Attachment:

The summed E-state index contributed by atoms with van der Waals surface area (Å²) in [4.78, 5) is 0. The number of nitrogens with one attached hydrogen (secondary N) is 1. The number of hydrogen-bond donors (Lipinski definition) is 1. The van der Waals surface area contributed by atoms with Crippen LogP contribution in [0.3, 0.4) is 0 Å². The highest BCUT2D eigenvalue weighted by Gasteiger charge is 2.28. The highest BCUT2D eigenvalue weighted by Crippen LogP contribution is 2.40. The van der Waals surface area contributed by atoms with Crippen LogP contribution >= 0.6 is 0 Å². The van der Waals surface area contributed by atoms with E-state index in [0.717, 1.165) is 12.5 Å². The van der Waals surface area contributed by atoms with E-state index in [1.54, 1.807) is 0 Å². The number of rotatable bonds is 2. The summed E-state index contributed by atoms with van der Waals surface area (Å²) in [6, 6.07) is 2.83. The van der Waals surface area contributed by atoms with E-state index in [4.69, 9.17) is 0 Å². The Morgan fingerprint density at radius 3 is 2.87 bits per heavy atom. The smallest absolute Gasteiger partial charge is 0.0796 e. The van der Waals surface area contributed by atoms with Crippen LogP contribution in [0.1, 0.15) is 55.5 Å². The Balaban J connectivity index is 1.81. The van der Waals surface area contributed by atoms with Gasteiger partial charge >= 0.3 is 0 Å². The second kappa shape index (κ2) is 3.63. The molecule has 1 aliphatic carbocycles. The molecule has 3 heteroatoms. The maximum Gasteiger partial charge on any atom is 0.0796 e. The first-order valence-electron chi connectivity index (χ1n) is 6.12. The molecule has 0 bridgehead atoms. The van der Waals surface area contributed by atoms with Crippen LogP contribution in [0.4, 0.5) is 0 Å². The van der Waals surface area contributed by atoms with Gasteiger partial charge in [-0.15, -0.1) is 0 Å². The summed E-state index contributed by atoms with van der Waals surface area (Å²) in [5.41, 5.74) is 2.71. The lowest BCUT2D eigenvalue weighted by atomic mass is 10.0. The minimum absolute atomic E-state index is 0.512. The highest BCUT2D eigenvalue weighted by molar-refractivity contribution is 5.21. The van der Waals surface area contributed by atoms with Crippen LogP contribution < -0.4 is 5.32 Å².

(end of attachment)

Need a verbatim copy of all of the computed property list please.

The summed E-state index contributed by atoms with van der Waals surface area (Å²) in [4.78, 5) is 0. The number of nitrogens with one attached hydrogen (secondary N) is 1. The number of hydrogen-bond donors (Lipinski definition) is 1. The van der Waals surface area contributed by atoms with Crippen LogP contribution in [0.3, 0.4) is 0 Å². The highest BCUT2D eigenvalue weighted by Gasteiger charge is 2.28. The highest BCUT2D eigenvalue weighted by Crippen LogP contribution is 2.40. The van der Waals surface area contributed by atoms with Crippen LogP contribution >= 0.6 is 0 Å². The van der Waals surface area contributed by atoms with E-state index in [0.717, 1.165) is 12.5 Å². The van der Waals surface area contributed by atoms with E-state index in [1.54, 1.807) is 0 Å². The number of rotatable bonds is 2. The summed E-state index contributed by atoms with van der Waals surface area (Å²) in [6, 6.07) is 2.83. The van der Waals surface area contributed by atoms with E-state index in [4.69, 9.17) is 0 Å². The Morgan fingerprint density at radius 3 is 2.87 bits per heavy atom. The smallest absolute Gasteiger partial charge is 0.0796 e. The van der Waals surface area contributed by atoms with Crippen LogP contribution in [0.1, 0.15) is 55.5 Å². The Balaban J connectivity index is 1.81. The van der Waals surface area contributed by atoms with Gasteiger partial charge >= 0.3 is 0 Å². The second kappa shape index (κ2) is 3.63. The molecule has 1 aliphatic carbocycles. The molecule has 3 heteroatoms. The maximum Gasteiger partial charge on any atom is 0.0796 e. The first-order valence-electron chi connectivity index (χ1n) is 6.12. The molecule has 0 bridgehead atoms. The van der Waals surface area contributed by atoms with Crippen LogP contribution in [0.4, 0.5) is 0 Å². The van der Waals surface area contributed by atoms with Gasteiger partial charge in [-0.15, -0.1) is 0 Å². The summed E-state index contributed by atoms with van der Waals surface area (Å²) in [5.41, 5.74) is 2.71. The lowest BCUT2D eigenvalue weighted by atomic mass is 10.0. The minimum absolute atomic E-state index is 0.512. The highest BCUT2D eigenvalue weighted by molar-refractivity contribution is 5.21. The van der Waals surface area contributed by atoms with Crippen LogP contribution < -0.4 is 5.32 Å².